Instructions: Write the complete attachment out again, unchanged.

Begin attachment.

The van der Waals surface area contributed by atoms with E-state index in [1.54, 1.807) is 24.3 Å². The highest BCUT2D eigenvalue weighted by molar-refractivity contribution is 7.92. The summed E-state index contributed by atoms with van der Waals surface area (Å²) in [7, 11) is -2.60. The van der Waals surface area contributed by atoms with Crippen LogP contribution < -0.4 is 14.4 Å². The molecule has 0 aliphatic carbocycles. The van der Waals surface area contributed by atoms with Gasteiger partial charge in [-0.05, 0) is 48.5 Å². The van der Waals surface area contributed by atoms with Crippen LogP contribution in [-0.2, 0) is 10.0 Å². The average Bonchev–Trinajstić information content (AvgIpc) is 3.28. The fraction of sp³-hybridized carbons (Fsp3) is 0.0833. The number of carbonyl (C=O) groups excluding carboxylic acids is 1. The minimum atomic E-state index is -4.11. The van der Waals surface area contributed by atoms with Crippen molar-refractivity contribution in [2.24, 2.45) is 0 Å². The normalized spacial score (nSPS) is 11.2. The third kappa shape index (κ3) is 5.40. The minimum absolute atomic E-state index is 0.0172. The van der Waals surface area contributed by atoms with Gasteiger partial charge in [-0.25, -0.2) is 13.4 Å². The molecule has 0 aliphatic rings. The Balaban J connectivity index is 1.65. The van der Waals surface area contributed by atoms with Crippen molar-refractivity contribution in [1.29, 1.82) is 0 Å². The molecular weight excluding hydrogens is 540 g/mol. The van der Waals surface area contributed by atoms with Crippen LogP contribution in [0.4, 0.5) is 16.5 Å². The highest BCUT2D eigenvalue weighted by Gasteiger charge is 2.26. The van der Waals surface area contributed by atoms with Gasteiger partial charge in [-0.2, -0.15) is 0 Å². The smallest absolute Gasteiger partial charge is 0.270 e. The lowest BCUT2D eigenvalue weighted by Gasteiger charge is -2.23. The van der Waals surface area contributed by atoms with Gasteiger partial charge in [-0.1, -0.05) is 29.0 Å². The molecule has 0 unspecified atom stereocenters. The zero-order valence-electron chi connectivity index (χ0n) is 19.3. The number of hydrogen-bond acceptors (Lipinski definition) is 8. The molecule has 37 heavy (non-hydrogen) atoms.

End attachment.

The van der Waals surface area contributed by atoms with E-state index in [1.54, 1.807) is 24.3 Å². The highest BCUT2D eigenvalue weighted by molar-refractivity contribution is 7.92. The summed E-state index contributed by atoms with van der Waals surface area (Å²) in [7, 11) is -2.60. The van der Waals surface area contributed by atoms with Crippen LogP contribution < -0.4 is 14.4 Å². The molecule has 0 aliphatic carbocycles. The van der Waals surface area contributed by atoms with Gasteiger partial charge in [-0.05, 0) is 48.5 Å². The van der Waals surface area contributed by atoms with Crippen LogP contribution in [-0.2, 0) is 10.0 Å². The average Bonchev–Trinajstić information content (AvgIpc) is 3.28. The fraction of sp³-hybridized carbons (Fsp3) is 0.0833. The number of carbonyl (C=O) groups excluding carboxylic acids is 1. The minimum atomic E-state index is -4.11. The van der Waals surface area contributed by atoms with Crippen molar-refractivity contribution in [2.24, 2.45) is 0 Å². The normalized spacial score (nSPS) is 11.2. The third kappa shape index (κ3) is 5.40. The minimum absolute atomic E-state index is 0.0172. The van der Waals surface area contributed by atoms with Gasteiger partial charge in [-0.25, -0.2) is 13.4 Å². The molecule has 0 aliphatic rings. The Balaban J connectivity index is 1.65. The van der Waals surface area contributed by atoms with Crippen molar-refractivity contribution in [1.29, 1.82) is 0 Å². The molecular weight excluding hydrogens is 540 g/mol. The van der Waals surface area contributed by atoms with Crippen LogP contribution in [0.4, 0.5) is 16.5 Å². The highest BCUT2D eigenvalue weighted by Gasteiger charge is 2.26. The van der Waals surface area contributed by atoms with Gasteiger partial charge in [-0.2, -0.15) is 0 Å². The smallest absolute Gasteiger partial charge is 0.270 e. The lowest BCUT2D eigenvalue weighted by Gasteiger charge is -2.23. The van der Waals surface area contributed by atoms with Gasteiger partial charge in [-0.1, -0.05) is 29.0 Å². The molecule has 0 unspecified atom stereocenters. The zero-order valence-electron chi connectivity index (χ0n) is 19.3. The number of hydrogen-bond acceptors (Lipinski definition) is 8. The molecule has 37 heavy (non-hydrogen) atoms.